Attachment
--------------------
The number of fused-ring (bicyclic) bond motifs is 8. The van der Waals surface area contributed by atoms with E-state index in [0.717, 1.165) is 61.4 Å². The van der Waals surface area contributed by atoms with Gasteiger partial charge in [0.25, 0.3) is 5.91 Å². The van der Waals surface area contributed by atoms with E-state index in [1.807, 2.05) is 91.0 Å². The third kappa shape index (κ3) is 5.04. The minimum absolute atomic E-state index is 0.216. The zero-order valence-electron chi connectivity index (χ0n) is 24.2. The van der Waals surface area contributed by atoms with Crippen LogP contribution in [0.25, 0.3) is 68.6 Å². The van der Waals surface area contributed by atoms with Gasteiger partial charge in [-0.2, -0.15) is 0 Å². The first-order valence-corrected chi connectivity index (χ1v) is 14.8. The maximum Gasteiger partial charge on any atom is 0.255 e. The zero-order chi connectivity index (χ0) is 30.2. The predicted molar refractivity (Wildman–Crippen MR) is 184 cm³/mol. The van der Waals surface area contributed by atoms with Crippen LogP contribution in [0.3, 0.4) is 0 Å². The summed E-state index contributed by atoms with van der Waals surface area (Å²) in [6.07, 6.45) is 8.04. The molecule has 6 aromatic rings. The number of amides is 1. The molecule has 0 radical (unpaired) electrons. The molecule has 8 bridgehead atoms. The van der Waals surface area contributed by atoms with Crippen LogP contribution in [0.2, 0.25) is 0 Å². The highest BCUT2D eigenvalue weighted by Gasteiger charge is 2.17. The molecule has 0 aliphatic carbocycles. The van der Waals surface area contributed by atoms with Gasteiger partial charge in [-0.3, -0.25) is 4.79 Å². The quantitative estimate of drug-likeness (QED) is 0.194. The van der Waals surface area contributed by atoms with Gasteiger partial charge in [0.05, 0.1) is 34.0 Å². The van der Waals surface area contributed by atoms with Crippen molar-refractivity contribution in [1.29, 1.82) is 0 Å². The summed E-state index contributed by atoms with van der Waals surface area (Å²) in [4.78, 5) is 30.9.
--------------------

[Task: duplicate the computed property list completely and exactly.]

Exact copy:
The number of fused-ring (bicyclic) bond motifs is 8. The van der Waals surface area contributed by atoms with E-state index in [0.717, 1.165) is 61.4 Å². The van der Waals surface area contributed by atoms with Gasteiger partial charge in [0.25, 0.3) is 5.91 Å². The van der Waals surface area contributed by atoms with E-state index in [1.807, 2.05) is 91.0 Å². The third kappa shape index (κ3) is 5.04. The minimum absolute atomic E-state index is 0.216. The zero-order valence-electron chi connectivity index (χ0n) is 24.2. The van der Waals surface area contributed by atoms with Crippen LogP contribution in [0.25, 0.3) is 68.6 Å². The van der Waals surface area contributed by atoms with Gasteiger partial charge in [-0.2, -0.15) is 0 Å². The first-order valence-corrected chi connectivity index (χ1v) is 14.8. The maximum Gasteiger partial charge on any atom is 0.255 e. The zero-order chi connectivity index (χ0) is 30.2. The predicted molar refractivity (Wildman–Crippen MR) is 184 cm³/mol. The van der Waals surface area contributed by atoms with Crippen LogP contribution in [0.3, 0.4) is 0 Å². The summed E-state index contributed by atoms with van der Waals surface area (Å²) in [6.07, 6.45) is 8.04. The molecule has 6 aromatic rings. The number of amides is 1. The molecule has 0 radical (unpaired) electrons. The molecule has 8 bridgehead atoms. The van der Waals surface area contributed by atoms with Crippen LogP contribution in [0.2, 0.25) is 0 Å². The highest BCUT2D eigenvalue weighted by Gasteiger charge is 2.17. The molecule has 0 aliphatic carbocycles. The van der Waals surface area contributed by atoms with Gasteiger partial charge in [-0.3, -0.25) is 4.79 Å². The quantitative estimate of drug-likeness (QED) is 0.194. The van der Waals surface area contributed by atoms with Gasteiger partial charge in [0.05, 0.1) is 34.0 Å². The van der Waals surface area contributed by atoms with Crippen molar-refractivity contribution in [1.29, 1.82) is 0 Å². The summed E-state index contributed by atoms with van der Waals surface area (Å²) in [4.78, 5) is 30.9.